There’s precious little to report over the past couple of days, BUT I wanted to let readers know that my back is “back” to normal, heh. After a trip to the chiropractor yesterday, I slept for about 12 hours and feel fine now.
The Chiropractor didn’t feel confident making a diagnosis on the situation. He’d only say that with the nerves running through the spine controlling so much, and multiple areas of my back being a problem, it could be a combination of factors (ie multiple parts of my back out of alignment.).
It makes sense. We all want easy answers; X is caused by Y. Life is rarely that simple though. Take cancer for example: My own suspicion based on reading is that it has multiple contributors. Excessive sugar consumption, pollution / toxins, stress’s effects on the immune system, etc… No reason the back problem couldn’t be a “Twist A this way, pinch B that way and knock C out of whack” kind of situation. I will admit it’s annoying though, because without being able to identify the cause, there’s no easy way to prevent or fix it.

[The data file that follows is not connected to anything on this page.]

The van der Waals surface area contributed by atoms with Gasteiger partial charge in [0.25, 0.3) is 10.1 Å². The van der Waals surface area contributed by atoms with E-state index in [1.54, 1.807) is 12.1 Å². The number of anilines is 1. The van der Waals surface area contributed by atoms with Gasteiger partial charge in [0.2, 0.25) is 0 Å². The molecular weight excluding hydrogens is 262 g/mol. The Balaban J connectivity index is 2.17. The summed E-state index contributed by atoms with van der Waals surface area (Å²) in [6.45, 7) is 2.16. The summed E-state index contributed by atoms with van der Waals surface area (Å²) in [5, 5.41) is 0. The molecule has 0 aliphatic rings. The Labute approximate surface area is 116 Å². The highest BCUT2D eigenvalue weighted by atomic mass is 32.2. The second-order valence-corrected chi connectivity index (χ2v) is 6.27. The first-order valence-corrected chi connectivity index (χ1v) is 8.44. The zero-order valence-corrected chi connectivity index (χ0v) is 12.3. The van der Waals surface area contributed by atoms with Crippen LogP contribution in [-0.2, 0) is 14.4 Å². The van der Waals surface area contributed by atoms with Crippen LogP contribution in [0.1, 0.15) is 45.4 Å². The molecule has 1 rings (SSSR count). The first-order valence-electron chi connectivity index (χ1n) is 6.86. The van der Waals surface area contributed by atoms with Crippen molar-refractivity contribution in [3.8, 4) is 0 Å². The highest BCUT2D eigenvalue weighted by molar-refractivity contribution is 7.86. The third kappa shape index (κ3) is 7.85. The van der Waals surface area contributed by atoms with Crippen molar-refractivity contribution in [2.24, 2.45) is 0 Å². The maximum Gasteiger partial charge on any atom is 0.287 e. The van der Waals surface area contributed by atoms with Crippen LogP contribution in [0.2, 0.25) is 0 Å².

All I can do is double down on the known good practices (stretching, diet, etc…) and hope that keeps things good. Thankfully this situation has been really rare to start with.
In other news, there’s our 1994 Ford F150 pick-up truck.
It developed a fuel leak in the engine compartment. Turns out that the fuel rail (metal fuel line that brings the gas to the injectors) has sprung a leak. $800 to cut out the bad section of rail and clamp in a high pressure hose as a bridge. Why THAT route? Because apparently there’s no way to get an actual replacement part anymore.
THAT blew me away and I did my own checking online. Sure, it’s a 27 year old vehicle (doesn’t look it, does it? 🙂 ), BUT it’s also the best selling vehicle in the US for decades running, and it’s 5.0L engine is the most common variant.
I think the problem here is that the fuel rail is one of those parts that should theoretically last forever, so there’s been little call to manufacture replacement parts. It’s stainless steel after and more than thick enough to handle the 30 to 40 PSI of pressure a fuel injection system delivers.
Something really odd happened here for sure.